To become an expert, it was mandatory to believe the experts. Feynman taught us that science is the belief in the ignorance of experts. We don’t have much science today. The more education we provide to the people, the less questioning we will get of the expert class.

    And sowing doubt about any experts always has the potential to weaken the public’s trust in all experts. Including them. Bad for business. See Sinclair and Mencken.

  25. “The map is not the territory.”

    So many of the arguments about global warming are about comparing the different predictions generated by different theoretical models, rather than about empirical evidence. A better approach might be to acknowledge that there is much that we don’t know, and that it isn’t a good idea to bet the farm on poorly validated theories. Call it the precautionary principle, to coin a phrase.

  26. In Foucault’s Pendulum, Umberto Eco explored conspiracy thinking similarly in that, once you accept the existence of the conspiracy, every fact can be brought within it. It can’t be disproven.

  27. Whoa, Mr. Rippey! I know Huey Lewis and the News wasn’t the greatest group around, but I don’t think their music ever actually killed anybody!

  28. David-

    Worthwhile notes regarding an often forgotten element of Nazi ideology and symbolism- their particular take on a cult of youth, dynamism, and so on. “The rotten bones rattle” is also one of their better tunes, if one does not speak German, or does not dwell on the lyrics, or is not in or past middle age. One of the key arguments against just blanket characterizing them as a reactionary movement.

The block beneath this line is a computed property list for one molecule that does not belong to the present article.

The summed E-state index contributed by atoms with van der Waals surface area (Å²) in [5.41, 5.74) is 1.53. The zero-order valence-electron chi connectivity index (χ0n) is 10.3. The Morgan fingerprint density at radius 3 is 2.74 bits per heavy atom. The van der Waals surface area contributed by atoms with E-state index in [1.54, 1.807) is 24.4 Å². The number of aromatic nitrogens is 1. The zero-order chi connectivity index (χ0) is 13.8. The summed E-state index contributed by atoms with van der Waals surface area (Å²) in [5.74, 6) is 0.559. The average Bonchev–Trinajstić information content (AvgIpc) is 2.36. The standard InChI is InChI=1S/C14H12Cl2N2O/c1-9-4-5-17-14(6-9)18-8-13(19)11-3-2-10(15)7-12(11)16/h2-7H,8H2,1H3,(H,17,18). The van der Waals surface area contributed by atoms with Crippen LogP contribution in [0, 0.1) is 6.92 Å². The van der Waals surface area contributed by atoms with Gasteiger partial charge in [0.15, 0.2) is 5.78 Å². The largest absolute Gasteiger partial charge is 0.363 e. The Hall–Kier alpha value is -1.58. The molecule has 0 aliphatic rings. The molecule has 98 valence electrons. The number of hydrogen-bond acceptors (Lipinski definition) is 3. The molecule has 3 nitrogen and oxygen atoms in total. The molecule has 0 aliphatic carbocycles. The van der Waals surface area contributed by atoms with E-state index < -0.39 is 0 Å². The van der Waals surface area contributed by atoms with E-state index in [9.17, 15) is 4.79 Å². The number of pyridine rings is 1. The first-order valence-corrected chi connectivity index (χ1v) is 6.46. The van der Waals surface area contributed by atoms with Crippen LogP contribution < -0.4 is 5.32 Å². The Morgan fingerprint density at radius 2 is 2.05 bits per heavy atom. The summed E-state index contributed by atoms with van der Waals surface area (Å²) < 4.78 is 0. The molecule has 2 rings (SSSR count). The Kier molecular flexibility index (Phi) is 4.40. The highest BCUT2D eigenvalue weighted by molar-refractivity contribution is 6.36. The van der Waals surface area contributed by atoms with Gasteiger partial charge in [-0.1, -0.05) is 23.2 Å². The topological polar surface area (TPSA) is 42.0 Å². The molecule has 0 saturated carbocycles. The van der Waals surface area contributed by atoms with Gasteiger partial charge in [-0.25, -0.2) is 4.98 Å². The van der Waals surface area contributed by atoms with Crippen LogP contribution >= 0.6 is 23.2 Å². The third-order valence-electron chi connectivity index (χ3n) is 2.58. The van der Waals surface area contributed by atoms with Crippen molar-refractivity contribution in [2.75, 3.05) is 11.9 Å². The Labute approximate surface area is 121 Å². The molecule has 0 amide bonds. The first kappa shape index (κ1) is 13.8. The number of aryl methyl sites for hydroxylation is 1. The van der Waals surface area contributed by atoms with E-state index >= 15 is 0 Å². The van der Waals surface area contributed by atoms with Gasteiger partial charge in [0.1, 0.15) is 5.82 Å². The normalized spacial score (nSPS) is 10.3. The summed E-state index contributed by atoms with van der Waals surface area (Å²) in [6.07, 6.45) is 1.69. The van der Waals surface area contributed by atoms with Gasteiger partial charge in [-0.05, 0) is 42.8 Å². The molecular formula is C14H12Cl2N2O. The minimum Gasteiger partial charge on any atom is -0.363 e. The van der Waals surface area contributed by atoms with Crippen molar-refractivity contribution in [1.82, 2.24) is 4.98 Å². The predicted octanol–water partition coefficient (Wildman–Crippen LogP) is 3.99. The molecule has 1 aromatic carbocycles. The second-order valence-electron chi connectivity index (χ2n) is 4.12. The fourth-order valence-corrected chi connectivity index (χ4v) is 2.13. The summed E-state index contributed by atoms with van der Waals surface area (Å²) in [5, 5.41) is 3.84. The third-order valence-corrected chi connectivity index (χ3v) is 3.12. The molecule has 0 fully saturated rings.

And that spirit did already exist in the mindset of radicalized frontsoldaten, freikorps volunteers, and so on, in the aftermath of WW1, but I don’t thin it’s as simple as Haffner put it. At any rate, I still mainly want to point out that it is always easy to make either or both of two mistakes:

    1. cavalierly dismiss the opponents of a regime one favours as a bunch of nuts with deep emotional traumas, and thus miss the idea they might be a threat;

    2. aggressively and strategically portray the opponents of a regime one favours as a bunch of nuts with deep emotional traumas, take pleasure in the success of this endeavour, assume it is a kind of greater truth, and then a short time later not notice that one is on the wrong side of the same kind of exercise.